Notre-Dame-de-Bon-Secours Chapel

The Notre-Dame-de-Bon-Secours Chapel (chapelle Notre-Dame-de-Bon-Secours, "Our Lady of Good Help") is a church in the district of Old Montreal in Montreal, Quebec. One of the oldest churches in Montreal, it was built in 1771 over the ruins of an earlier chapel. The church is located at 400 Saint Paul Street East at Bonsecours Street, just north of the Bonsecours Market in the borough of Ville-Marie (Champ-de-Mars metro station).

Notre-Dame-de-Bon-Secours Chapel
Chapelle Notre-Dame-de-Bon-Secours 02
Notre-Dame-de-Bon-Secours Chapel
Location400, rue Saint-Paul Est
Montreal, Quebec
H2Y 1H4
DenominationRoman Catholic
History
StatusChapel
Architecture
Functional statusActive
Heritage designation
TypeClassified heritage immovable
Designated2014-11-10
Part ofOld Montreal
Reference no.96643[1]
Architectural typeNorman-Gothic

History

St. Marguerite Bourgeoys, the first teacher in the colony of Ville-Marie and the founder of the Congregation of Notre Dame, rallied the colonists to build a chapel in 1655. In 1673, returning from France, Bourgeoys brought a wooden image of Our Lady of Good Help; the stone church was completed in 1678. It burned in 1754, the reliquary and statue being rescued and placed above the entrance of the rebuilt church of 1771.

After Montreal was conquered by British forces during the French and Indian War, the church was attended by Irish and Scottish troops and families, and saw fundraising to build Saint Patrick's Church, Montreal's first anglophone Catholic parish.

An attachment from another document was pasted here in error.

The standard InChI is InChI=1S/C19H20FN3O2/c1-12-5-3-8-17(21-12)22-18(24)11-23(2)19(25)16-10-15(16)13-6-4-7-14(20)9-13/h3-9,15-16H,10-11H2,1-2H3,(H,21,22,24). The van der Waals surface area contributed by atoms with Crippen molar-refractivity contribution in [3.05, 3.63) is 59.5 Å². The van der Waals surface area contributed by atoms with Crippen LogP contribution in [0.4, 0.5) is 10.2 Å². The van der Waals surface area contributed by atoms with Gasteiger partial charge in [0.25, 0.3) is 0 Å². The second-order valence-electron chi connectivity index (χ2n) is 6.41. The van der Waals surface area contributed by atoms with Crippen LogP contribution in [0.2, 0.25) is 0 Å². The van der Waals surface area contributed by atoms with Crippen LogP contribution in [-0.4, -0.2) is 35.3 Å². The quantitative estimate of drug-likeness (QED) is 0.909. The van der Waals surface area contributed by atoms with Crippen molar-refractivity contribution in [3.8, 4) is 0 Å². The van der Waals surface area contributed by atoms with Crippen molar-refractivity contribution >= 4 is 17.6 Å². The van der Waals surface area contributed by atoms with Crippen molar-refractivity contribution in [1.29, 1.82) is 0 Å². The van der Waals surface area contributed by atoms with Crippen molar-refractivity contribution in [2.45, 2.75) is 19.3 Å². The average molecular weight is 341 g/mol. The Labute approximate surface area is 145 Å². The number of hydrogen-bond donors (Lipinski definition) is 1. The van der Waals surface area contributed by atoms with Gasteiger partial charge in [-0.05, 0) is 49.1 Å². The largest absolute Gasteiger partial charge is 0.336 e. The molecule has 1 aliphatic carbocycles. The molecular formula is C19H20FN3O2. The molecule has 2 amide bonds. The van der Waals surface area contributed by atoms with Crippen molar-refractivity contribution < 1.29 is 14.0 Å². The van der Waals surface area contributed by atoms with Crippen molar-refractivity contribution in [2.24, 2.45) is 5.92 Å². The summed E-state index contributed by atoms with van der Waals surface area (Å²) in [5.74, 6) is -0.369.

In the 19th century, the chapel came to be a pilgrimage site for the sailors who arrived in the Old Port of Montreal; they would make offerings to the Virgin in gratitude for her "good help" for safe sea voyages. In 1849, Mgr. Ignace Bourget, Bishop of Montreal, gave the chapel a statue of the Virgin as Star of the Sea, which was placed atop the church overlooking the harbour. Emphasizing the connection of the chapel and the port, the chapel is often called the Sailors' Church.

The chapel now also houses the Marguerite Bourgeoys Museum, dedicated to the life of St. Marguerite Bourgeoys and to the early history of Montreal and the chapel site. Below the chapel, the crypt is being excavated as an archeological site, which visitors can see. First Nations and French colonial artifacts have been discovered, along with the foundations of the first chapel and the fortifications of the colony. The church's prominent spire can also be climbed, offering views of the Old Port and Saint Lawrence River. In 2005, Marguerite Bourgeoys's mortal remains were brought back to the church, where she now lies in the sanctuary.

Gallery

Chapelle Notre-Dame-de-Bon-Secours 01

Exterior view of Notre-Dame-de-Bon-Secours chapel, Montreal, Quebec

Chapelle Notre-Dame-de-Bon-Secours, Montréal, Southeast view 20170410 1

Exterior view of Notre-Dame-de-Bon-Secours Chapel, Old Port side, Montreal, Quebec

Chapelle Notre-Dame-de-Bon-Secours from harbor

Exterior view of Notre-Dame-de-Bon-Secours chapel from the Harbor side in Montreal, Québec

Bonsecours Market and Chapelle Notre-Dame-de-Bon-Secours

Exterior view of Notre-Dame-de-Bon-Secours chapel and the Bon secours Market

Chapelle Notre-Dame-de-Bon-Secours

Exterior view of Notre-Dame-de-Bon-Secours Chapel, Montreal, Quebec